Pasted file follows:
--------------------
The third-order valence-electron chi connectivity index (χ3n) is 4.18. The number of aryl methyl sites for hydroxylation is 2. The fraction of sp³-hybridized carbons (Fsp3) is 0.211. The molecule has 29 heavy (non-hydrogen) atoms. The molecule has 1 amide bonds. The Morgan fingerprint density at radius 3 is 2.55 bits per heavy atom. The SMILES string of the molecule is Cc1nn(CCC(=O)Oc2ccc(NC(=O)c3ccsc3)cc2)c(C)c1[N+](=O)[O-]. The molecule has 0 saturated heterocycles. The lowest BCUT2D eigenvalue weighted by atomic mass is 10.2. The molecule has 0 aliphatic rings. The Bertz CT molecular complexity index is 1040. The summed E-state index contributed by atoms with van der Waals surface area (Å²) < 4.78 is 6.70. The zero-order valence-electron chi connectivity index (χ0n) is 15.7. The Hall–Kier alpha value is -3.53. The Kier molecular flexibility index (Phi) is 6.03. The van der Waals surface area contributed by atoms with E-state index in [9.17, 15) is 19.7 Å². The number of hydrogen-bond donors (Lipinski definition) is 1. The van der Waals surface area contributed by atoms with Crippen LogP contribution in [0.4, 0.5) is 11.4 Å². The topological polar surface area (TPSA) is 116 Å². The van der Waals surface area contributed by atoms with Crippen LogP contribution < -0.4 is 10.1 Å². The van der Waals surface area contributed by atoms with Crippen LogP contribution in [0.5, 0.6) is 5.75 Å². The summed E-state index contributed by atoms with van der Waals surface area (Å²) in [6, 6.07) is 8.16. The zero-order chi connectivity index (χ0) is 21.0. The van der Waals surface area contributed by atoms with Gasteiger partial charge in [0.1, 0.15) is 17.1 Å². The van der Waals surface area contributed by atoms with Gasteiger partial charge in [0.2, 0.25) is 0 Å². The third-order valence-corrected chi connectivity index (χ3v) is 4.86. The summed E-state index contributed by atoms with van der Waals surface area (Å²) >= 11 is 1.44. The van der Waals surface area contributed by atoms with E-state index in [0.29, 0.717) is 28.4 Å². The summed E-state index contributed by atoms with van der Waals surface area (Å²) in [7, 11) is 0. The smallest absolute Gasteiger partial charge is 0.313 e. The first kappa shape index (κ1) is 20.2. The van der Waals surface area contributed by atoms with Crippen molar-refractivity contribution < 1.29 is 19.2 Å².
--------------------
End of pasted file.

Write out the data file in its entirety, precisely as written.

The third-order valence-electron chi connectivity index (χ3n) is 4.18. The number of aryl methyl sites for hydroxylation is 2. The fraction of sp³-hybridized carbons (Fsp3) is 0.211. The molecule has 29 heavy (non-hydrogen) atoms. The molecule has 1 amide bonds. The Morgan fingerprint density at radius 3 is 2.55 bits per heavy atom. The SMILES string of the molecule is Cc1nn(CCC(=O)Oc2ccc(NC(=O)c3ccsc3)cc2)c(C)c1[N+](=O)[O-]. The molecule has 0 saturated heterocycles. The lowest BCUT2D eigenvalue weighted by atomic mass is 10.2. The molecule has 0 aliphatic rings. The Bertz CT molecular complexity index is 1040. The summed E-state index contributed by atoms with van der Waals surface area (Å²) < 4.78 is 6.70. The zero-order valence-electron chi connectivity index (χ0n) is 15.7. The Hall–Kier alpha value is -3.53. The Kier molecular flexibility index (Phi) is 6.03. The van der Waals surface area contributed by atoms with E-state index in [9.17, 15) is 19.7 Å². The number of hydrogen-bond donors (Lipinski definition) is 1. The van der Waals surface area contributed by atoms with Crippen LogP contribution in [0.4, 0.5) is 11.4 Å². The topological polar surface area (TPSA) is 116 Å². The van der Waals surface area contributed by atoms with Crippen LogP contribution < -0.4 is 10.1 Å². The van der Waals surface area contributed by atoms with Crippen LogP contribution in [0.5, 0.6) is 5.75 Å². The summed E-state index contributed by atoms with van der Waals surface area (Å²) in [6, 6.07) is 8.16. The zero-order chi connectivity index (χ0) is 21.0. The van der Waals surface area contributed by atoms with Gasteiger partial charge in [0.1, 0.15) is 17.1 Å². The van der Waals surface area contributed by atoms with Gasteiger partial charge in [0.2, 0.25) is 0 Å². The third-order valence-corrected chi connectivity index (χ3v) is 4.86. The summed E-state index contributed by atoms with van der Waals surface area (Å²) >= 11 is 1.44. The van der Waals surface area contributed by atoms with E-state index in [0.29, 0.717) is 28.4 Å². The summed E-state index contributed by atoms with van der Waals surface area (Å²) in [7, 11) is 0. The smallest absolute Gasteiger partial charge is 0.313 e. The first kappa shape index (κ1) is 20.2. The van der Waals surface area contributed by atoms with Crippen molar-refractivity contribution < 1.29 is 19.2 Å².